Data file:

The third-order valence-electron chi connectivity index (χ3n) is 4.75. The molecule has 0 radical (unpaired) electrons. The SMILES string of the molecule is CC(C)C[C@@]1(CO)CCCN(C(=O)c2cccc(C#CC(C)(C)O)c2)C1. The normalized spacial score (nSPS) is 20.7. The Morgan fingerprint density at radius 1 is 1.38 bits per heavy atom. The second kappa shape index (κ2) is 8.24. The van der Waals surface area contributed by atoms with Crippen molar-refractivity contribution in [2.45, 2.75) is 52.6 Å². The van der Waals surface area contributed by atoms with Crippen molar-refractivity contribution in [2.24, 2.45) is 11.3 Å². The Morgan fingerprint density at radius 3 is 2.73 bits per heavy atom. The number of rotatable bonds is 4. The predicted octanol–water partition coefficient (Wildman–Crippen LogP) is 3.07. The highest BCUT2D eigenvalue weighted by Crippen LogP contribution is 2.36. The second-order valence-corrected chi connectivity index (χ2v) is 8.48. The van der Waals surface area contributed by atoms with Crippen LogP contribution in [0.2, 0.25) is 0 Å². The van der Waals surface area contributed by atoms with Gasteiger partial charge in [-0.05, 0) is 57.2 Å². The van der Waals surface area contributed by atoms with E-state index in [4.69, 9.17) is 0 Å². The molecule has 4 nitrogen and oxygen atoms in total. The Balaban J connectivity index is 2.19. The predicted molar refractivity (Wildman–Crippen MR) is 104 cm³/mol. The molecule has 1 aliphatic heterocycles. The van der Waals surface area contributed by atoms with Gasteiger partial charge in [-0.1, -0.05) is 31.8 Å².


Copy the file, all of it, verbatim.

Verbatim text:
The third-order valence-electron chi connectivity index (χ3n) is 4.75. The molecule has 0 radical (unpaired) electrons. The SMILES string of the molecule is CC(C)C[C@@]1(CO)CCCN(C(=O)c2cccc(C#CC(C)(C)O)c2)C1. The normalized spacial score (nSPS) is 20.7. The Morgan fingerprint density at radius 1 is 1.38 bits per heavy atom. The second kappa shape index (κ2) is 8.24. The van der Waals surface area contributed by atoms with Crippen molar-refractivity contribution in [2.45, 2.75) is 52.6 Å². The van der Waals surface area contributed by atoms with Crippen molar-refractivity contribution in [2.24, 2.45) is 11.3 Å². The Morgan fingerprint density at radius 3 is 2.73 bits per heavy atom. The number of rotatable bonds is 4. The predicted octanol–water partition coefficient (Wildman–Crippen LogP) is 3.07. The highest BCUT2D eigenvalue weighted by Crippen LogP contribution is 2.36. The second-order valence-corrected chi connectivity index (χ2v) is 8.48. The van der Waals surface area contributed by atoms with Crippen LogP contribution in [0.2, 0.25) is 0 Å². The van der Waals surface area contributed by atoms with Gasteiger partial charge in [-0.05, 0) is 57.2 Å². The van der Waals surface area contributed by atoms with E-state index in [4.69, 9.17) is 0 Å². The molecule has 4 nitrogen and oxygen atoms in total. The Balaban J connectivity index is 2.19. The predicted molar refractivity (Wildman–Crippen MR) is 104 cm³/mol. The molecule has 1 aliphatic heterocycles. The van der Waals surface area contributed by atoms with Gasteiger partial charge in [-0.1, -0.05) is 31.8 Å².